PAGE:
Farmers around the Peruvian city of Iquitos usually burn parts of the Amazon rainforest so they can grow food in the fertile soil. Now, they're finding alternatives to the destructive practice.
Project aim: Creating productive agroforestry systems with local communities as a financially and environmentally sustainable alternative to conventional farming to halt deforestation
Project implementation: Merging traditional Amazonian farming techniques with modern permaculture concepts. Working with locals to apply these methods instead of slash and burn agriculture.
Like many other small farmers in the Amazon rainforest around the Peruvian city of Iquitos, Eder Perez grows just one crop — the yucca plant. But in order to do so, he burns down parts of the jungle to create fields. The plants thrive in the fertile ash-filled soil, but only for about a year. Then the farmers have to burn down a new patch.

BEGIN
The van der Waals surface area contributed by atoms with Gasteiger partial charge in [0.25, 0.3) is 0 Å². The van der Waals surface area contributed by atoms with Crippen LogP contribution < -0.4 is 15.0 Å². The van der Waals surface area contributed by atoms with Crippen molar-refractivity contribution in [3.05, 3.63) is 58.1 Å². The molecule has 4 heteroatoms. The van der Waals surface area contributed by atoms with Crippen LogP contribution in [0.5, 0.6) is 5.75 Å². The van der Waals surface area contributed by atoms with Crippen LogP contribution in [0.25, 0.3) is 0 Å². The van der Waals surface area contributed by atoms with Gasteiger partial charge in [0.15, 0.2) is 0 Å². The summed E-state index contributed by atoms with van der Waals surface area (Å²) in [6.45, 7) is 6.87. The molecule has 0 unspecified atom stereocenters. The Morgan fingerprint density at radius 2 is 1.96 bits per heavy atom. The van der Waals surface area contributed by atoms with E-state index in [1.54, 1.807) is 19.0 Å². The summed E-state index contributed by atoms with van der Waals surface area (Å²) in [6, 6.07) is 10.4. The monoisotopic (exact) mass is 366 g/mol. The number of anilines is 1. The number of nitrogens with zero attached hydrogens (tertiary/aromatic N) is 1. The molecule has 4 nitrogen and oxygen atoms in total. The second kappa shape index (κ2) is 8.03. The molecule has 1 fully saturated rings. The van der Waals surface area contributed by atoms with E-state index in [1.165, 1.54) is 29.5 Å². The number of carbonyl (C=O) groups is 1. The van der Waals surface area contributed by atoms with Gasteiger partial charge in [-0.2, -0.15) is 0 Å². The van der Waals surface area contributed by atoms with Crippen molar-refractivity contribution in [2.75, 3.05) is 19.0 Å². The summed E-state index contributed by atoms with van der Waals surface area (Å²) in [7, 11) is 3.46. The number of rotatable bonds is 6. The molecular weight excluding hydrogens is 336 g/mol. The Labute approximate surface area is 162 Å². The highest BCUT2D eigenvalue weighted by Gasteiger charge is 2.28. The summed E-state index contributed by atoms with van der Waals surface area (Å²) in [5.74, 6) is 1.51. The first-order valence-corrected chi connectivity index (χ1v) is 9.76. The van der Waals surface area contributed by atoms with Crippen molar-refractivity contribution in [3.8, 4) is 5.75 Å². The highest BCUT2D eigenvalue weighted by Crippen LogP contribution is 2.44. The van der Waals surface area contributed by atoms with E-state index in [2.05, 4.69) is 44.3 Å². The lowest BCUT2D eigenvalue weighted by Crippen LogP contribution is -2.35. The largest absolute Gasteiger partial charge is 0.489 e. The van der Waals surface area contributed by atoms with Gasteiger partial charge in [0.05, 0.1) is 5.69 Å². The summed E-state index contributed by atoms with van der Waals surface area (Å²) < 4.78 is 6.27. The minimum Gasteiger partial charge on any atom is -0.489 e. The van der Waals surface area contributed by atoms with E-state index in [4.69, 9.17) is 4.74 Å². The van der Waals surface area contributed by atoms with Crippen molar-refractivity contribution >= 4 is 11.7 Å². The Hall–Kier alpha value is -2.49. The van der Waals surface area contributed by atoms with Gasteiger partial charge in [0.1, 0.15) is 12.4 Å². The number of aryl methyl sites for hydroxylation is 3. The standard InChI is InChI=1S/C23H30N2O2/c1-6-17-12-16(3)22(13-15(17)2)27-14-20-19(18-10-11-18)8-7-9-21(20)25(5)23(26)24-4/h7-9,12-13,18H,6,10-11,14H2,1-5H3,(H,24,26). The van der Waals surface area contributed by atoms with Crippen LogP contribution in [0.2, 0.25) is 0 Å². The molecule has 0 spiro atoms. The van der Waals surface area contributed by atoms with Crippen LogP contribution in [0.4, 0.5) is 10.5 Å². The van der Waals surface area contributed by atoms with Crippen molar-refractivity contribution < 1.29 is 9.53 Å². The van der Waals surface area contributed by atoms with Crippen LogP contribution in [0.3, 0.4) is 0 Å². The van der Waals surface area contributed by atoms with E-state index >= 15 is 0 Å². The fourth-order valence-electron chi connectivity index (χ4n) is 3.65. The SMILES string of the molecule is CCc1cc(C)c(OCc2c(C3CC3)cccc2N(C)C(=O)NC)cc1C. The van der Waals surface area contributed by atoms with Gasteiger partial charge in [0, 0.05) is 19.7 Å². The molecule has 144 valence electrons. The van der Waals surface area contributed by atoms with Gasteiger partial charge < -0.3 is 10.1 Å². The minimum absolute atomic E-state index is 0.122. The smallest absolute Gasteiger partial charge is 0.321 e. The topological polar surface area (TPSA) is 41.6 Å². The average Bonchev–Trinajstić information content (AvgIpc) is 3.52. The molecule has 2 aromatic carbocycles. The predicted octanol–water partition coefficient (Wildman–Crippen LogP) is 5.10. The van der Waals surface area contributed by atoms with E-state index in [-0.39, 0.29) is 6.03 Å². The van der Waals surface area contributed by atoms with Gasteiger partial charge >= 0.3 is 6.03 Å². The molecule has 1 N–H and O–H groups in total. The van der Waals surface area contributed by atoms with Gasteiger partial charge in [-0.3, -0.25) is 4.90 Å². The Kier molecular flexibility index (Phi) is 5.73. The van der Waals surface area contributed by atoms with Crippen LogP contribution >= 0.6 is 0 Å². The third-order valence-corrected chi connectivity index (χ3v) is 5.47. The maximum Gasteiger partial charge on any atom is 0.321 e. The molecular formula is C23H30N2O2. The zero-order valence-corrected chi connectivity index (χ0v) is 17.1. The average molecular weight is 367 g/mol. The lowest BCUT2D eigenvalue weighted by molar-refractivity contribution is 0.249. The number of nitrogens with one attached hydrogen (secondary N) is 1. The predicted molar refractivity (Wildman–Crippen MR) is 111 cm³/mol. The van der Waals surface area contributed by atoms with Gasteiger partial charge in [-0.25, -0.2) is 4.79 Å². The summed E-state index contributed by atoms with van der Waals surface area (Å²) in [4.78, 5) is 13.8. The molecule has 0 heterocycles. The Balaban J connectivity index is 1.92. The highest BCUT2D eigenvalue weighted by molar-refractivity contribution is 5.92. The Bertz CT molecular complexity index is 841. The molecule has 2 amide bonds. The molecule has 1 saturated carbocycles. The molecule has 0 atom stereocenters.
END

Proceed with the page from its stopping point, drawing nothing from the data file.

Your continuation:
This slash and burn agriculture method is putting further pressure on a part of the Amazon that's already threatened from logging and large farming plantations. The rate of deforestation in the Iquitos forest has hit the highest rates in a decade.
The Chaikuni Institute, a self-described grassroots collective, is working with farmers like Perez on an agroforestry project. By coupling old Amazonian techniques with modern sustainable farming concepts, they hope communities can support themselves without burning down the forest.
A film by Tanja Blut